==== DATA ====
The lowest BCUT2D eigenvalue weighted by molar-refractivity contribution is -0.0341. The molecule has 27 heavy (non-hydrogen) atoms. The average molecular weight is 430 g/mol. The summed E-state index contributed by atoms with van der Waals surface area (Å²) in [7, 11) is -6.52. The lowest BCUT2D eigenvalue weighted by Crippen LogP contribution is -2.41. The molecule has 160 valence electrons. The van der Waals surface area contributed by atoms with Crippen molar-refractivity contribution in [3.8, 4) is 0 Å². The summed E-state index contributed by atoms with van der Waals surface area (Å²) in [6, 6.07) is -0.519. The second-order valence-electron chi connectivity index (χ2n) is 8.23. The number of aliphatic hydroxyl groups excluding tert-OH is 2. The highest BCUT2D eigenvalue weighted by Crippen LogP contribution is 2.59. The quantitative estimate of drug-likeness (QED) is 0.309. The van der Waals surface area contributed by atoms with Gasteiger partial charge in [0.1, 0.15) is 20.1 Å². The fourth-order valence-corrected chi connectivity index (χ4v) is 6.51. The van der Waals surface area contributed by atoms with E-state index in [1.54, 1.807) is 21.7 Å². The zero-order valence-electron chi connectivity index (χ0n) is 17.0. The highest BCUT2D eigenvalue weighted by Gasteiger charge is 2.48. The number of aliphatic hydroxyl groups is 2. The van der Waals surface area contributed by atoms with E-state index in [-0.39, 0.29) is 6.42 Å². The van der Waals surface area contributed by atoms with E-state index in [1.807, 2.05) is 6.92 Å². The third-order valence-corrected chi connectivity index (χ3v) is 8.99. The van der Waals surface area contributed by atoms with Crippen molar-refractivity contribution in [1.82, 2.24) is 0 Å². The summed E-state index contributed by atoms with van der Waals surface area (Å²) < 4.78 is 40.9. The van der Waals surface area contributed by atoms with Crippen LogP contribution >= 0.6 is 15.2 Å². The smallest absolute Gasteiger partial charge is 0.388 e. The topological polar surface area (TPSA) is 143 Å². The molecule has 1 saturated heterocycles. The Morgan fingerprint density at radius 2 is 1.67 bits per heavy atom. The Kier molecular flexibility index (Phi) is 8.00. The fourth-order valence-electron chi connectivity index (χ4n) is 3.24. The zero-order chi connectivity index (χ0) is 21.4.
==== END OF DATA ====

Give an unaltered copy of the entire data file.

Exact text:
The lowest BCUT2D eigenvalue weighted by molar-refractivity contribution is -0.0341. The molecule has 27 heavy (non-hydrogen) atoms. The average molecular weight is 430 g/mol. The summed E-state index contributed by atoms with van der Waals surface area (Å²) in [7, 11) is -6.52. The lowest BCUT2D eigenvalue weighted by Crippen LogP contribution is -2.41. The molecule has 160 valence electrons. The van der Waals surface area contributed by atoms with Crippen molar-refractivity contribution in [3.8, 4) is 0 Å². The summed E-state index contributed by atoms with van der Waals surface area (Å²) in [6, 6.07) is -0.519. The second-order valence-electron chi connectivity index (χ2n) is 8.23. The number of aliphatic hydroxyl groups excluding tert-OH is 2. The highest BCUT2D eigenvalue weighted by Crippen LogP contribution is 2.59. The quantitative estimate of drug-likeness (QED) is 0.309. The van der Waals surface area contributed by atoms with Gasteiger partial charge in [0.1, 0.15) is 20.1 Å². The fourth-order valence-corrected chi connectivity index (χ4v) is 6.51. The van der Waals surface area contributed by atoms with E-state index in [1.54, 1.807) is 21.7 Å². The zero-order valence-electron chi connectivity index (χ0n) is 17.0. The highest BCUT2D eigenvalue weighted by Gasteiger charge is 2.48. The number of aliphatic hydroxyl groups is 2. The van der Waals surface area contributed by atoms with E-state index in [-0.39, 0.29) is 6.42 Å². The van der Waals surface area contributed by atoms with E-state index in [1.807, 2.05) is 6.92 Å². The third-order valence-corrected chi connectivity index (χ3v) is 8.99. The van der Waals surface area contributed by atoms with Crippen molar-refractivity contribution in [1.82, 2.24) is 0 Å². The summed E-state index contributed by atoms with van der Waals surface area (Å²) < 4.78 is 40.9. The van der Waals surface area contributed by atoms with Crippen LogP contribution >= 0.6 is 15.2 Å². The smallest absolute Gasteiger partial charge is 0.388 e. The topological polar surface area (TPSA) is 143 Å². The molecule has 1 saturated heterocycles. The Morgan fingerprint density at radius 2 is 1.67 bits per heavy atom. The Kier molecular flexibility index (Phi) is 8.00. The fourth-order valence-electron chi connectivity index (χ4n) is 3.24. The zero-order chi connectivity index (χ0) is 21.4.